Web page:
How ACTA Will Increase Copyright Infringement
from the it's-all-about-respect dept
there is the question of public perceptions as to the value and fairness of the agreement. A perception that it is fair as between stakeholders is important to IP law, which it is not readily self-enforcing. By this I mean that IP law requires people to self-consciously refrain from behaviours that are common, easy, and enjoyable: infringement is so easy to do and observing IP rights, particularly copyright, involves, particularly these days, some self-denial. IP law therefore needs support from the public in order to be effective, and in order to receive any such support IP law needs to address the needs of all stakeholders. 135 Treaties that strengthen enforcement without addressing the needs of users look unfair and will bring IP law further into disrepute.This is a key point that gets ignored in all of this. When you negotiate agreements like ACTA in secret, leaving out key stakeholders, it should come as no surprise when those same people feel no compulsion to respect the agreement. They were left out of the discussion and so, in their minds, such an agreement should not hold any weight.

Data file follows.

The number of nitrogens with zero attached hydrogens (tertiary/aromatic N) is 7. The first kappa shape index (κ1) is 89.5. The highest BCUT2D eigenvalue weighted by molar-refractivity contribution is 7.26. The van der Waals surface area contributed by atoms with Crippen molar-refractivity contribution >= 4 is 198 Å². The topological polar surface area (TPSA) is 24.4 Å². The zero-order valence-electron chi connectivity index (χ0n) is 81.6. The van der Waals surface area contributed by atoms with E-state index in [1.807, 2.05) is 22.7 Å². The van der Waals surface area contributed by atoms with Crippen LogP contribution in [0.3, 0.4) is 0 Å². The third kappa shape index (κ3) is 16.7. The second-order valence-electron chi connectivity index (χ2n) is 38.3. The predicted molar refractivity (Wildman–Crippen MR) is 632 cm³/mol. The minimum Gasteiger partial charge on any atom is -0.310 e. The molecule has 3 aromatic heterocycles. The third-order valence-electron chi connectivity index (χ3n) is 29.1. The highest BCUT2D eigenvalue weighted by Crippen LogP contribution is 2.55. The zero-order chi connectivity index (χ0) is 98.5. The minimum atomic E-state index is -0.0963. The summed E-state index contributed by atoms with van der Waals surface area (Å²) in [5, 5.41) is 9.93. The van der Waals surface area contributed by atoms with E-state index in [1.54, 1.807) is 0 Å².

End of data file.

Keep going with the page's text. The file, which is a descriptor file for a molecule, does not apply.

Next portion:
What this means, of course, is that the very awful process by which ACTA was put together may actually serve to create the exact opposite scenario that the drafters hoped to create. Rather than strengthening the power of copyright law around the globe, ACTA has only served to increase the lack of respect for copyright law, as the process by which it was put together has been shown to not be deserving of any respect, in that it failed to take into account the interests of most of the people it would impact.